I never set out on my kayak journey to break or set a record. I didn’t set out to be an Adventurer, though many called me just that. I once billed myself as an Adventurer as I did adventurous things, but then I met true adventurers. These were people who took risks, risks of life and limb. People who set out to battle the elements head on and were willing to walk away damaged, injured or sometimes not walk away at all, having succumbed to the battle they fought. Often times, Adventurers are alone for days, weeks or months.
One of the things I’ve discovered on my trip was that I don’t like to be alone. I always liked to entertain, but this was different. Being alone and isolated from human contact for an entire day, day after day was traumatic to me. Sure, I met wonderful people at the end of the day, but I never wanted to let those people go. I wanted to stay there with them. This was magnified in New Jersey when I’d be paddling through areas without any human contact aside from a speeding boat once in awhile, but even there, I never even received an acknowledgement of existence from the captains perched high above the water in their tinted Cockpits, not even a wave or shoutout on the radio.
When I picked this journey, I picked Key West as it was the farthest place I could paddle to without support boats and I didn’t want to make this a team sport. I was seeking something very personal. Still, I did lot of research and found many people who had done this very trip themselves. I read their blogs researched their gear and talked to some personally. When I ran into trouble arriving in New Jersey, I reached out to many of them again, but this time with specific questions. It’s amazing how things change when you ask a person specific questions. I should note that everyone I had talked to who was doing this was fully sponsored. That means companies were supplying everything from the kayaks, to the gear and food.
After I ran into problems and called, emailed and met some of these folks, I discovered something. None of them paddled their entire route. Only one person mentioned that in their blog and it was at the very end. No, all these folks had either a support crew on land following them, had skipped over technical sections or portaged around restricted areas. Some used ferries and cars to advance themselves due to time constraints or to avoid areas or weather. Some did all of that, others did some of that, none of them paddled it all.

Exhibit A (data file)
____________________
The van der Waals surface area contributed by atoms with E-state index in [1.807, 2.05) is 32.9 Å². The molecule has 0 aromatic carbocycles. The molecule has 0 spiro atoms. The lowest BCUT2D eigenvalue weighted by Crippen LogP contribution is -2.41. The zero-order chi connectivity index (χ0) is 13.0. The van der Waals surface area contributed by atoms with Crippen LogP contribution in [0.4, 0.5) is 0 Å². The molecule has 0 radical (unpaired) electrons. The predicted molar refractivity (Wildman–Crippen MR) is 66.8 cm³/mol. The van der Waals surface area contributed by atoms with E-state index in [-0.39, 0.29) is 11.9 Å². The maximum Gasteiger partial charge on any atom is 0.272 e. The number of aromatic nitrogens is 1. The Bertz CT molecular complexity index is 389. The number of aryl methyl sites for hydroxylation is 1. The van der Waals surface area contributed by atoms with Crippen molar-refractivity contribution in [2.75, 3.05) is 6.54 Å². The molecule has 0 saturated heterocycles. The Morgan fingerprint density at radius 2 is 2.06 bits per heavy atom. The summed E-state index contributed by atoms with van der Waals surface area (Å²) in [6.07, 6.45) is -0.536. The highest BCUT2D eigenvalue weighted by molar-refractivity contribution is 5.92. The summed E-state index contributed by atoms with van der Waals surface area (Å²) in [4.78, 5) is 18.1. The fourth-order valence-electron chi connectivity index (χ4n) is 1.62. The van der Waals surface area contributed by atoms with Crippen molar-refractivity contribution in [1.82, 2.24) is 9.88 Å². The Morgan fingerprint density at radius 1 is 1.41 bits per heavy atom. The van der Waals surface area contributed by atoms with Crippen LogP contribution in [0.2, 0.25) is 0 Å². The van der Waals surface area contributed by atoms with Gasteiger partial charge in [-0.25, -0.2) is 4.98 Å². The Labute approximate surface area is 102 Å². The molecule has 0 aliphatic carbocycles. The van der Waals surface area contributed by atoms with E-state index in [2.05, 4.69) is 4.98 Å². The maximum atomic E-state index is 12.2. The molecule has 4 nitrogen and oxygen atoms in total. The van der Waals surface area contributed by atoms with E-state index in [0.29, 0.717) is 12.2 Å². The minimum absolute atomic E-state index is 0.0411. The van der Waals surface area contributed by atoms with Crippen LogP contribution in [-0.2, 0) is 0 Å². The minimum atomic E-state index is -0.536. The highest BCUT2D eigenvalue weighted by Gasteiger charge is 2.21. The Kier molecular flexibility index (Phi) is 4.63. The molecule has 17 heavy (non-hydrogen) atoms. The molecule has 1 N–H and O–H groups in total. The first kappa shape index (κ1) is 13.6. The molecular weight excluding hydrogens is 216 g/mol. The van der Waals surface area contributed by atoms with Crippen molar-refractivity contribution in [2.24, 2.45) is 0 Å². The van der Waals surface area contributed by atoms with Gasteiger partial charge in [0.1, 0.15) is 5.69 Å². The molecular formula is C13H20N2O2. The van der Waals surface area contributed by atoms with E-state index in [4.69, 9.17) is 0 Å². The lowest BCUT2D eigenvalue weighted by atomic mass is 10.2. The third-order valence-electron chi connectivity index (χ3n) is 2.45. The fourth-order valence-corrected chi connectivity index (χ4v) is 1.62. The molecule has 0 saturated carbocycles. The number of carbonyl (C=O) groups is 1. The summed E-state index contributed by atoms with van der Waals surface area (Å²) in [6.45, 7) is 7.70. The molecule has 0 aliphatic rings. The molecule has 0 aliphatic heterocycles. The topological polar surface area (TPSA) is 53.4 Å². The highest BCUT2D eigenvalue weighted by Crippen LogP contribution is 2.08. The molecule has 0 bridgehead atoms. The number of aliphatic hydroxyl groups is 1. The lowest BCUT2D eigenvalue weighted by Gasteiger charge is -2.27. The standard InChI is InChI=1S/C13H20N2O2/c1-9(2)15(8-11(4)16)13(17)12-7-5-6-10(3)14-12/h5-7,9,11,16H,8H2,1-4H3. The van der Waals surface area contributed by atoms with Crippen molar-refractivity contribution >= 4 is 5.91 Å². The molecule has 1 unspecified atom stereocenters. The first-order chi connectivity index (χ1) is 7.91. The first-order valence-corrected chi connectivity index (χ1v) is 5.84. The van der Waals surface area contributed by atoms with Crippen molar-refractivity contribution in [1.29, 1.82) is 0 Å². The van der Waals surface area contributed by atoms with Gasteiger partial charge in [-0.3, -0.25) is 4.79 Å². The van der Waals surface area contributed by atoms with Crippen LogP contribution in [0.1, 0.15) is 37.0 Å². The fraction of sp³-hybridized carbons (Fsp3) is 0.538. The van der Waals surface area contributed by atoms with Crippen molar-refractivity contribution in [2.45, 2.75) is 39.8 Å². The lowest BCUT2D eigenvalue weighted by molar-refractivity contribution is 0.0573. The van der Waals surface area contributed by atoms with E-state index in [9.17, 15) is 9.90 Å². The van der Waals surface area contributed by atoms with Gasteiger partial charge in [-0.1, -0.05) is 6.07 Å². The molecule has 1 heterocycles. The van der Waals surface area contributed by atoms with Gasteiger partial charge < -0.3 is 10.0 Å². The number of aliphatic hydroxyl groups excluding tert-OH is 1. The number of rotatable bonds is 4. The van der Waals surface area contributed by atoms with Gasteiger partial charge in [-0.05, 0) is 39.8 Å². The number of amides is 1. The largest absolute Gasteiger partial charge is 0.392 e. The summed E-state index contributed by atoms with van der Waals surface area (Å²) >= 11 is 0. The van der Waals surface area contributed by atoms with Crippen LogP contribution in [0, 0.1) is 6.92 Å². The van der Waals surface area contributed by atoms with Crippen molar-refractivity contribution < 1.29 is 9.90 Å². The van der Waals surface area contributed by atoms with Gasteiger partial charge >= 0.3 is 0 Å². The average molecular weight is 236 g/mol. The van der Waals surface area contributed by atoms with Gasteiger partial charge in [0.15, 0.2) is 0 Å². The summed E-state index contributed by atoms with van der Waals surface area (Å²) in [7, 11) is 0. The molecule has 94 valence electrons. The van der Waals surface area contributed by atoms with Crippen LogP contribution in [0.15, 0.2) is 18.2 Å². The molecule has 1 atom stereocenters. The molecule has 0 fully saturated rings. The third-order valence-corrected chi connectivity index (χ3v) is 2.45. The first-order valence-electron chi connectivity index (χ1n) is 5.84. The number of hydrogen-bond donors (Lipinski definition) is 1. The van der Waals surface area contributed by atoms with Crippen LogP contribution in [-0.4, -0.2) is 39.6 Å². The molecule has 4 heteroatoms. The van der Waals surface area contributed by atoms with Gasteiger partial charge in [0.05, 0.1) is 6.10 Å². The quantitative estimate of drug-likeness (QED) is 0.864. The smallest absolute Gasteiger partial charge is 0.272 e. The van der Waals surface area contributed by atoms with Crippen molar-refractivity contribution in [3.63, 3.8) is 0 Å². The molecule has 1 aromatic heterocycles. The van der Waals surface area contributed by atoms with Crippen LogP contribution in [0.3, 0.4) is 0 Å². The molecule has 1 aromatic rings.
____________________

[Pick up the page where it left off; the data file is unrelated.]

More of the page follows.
Many years ago I met some amazing people and that list has continued to grow. Individuals who flew to California with their bicycle, stepped off the plane, got their bike and gear and rode back to the East Coast. Motorcyclists who compete in the Iron Butt Challenge or Rally Races; these are riders who endure tough physical and emotional challenges covering thousands of miles in a very short period of time. I met and walked with Anna Harrington, who although was fully supported in her walk across America, insisted she took every step along the way. You could pick her up, but she had to be returned to the very spot where she stopped. Karl Bushby, the first man to walk across the Bering Strait and soon to be the first man to walk around the world. My life has been full of meeting amazing people, so you can imagine how disappointed I was when I learned that these kayakers and paddlers whom I had come to admire were in fact, not admirable. Suddenly I realized that if I had not been rescued 2 miles off the Sandy Hook coast, if I had not portaged the kayak from Sandy Hook to Point Pleasant, I would have been the first person to actually paddle the entire length. Yet, that was not my goal, not my purpose. Not my dream.
Then I found this description of Adventurer:
- a person who enjoys or seeks adventure.
- a person willing to take risks or use dishonest methods for personal gain.
“a political adventurer”
I then began to wonder, had I too been deceptive? My first post was clear as to the why, but the title: Canada to Key West Paddle may have been deceptive. When I set out, I clearly intended to reach Key West and along the way I was hoping to find myself, find my peace, but soon I realized that the peace the water had once given me was gone. The joy of being on the water – gone. I was tired of being alone, isolated and battling the elements day after day.
I do believe there will be a time when I will go back and paddle section after section of the trip, but no longer would it be in a solid trip and perhaps, not alone. I hope no one feels that I was deceptive. It hurt to leave the water that last time knowing my journey was done and the trip, forever incomplete. It may become my biggest regret or my turning point. That is a chapter unwritten. For now I know one thing…
I am not home.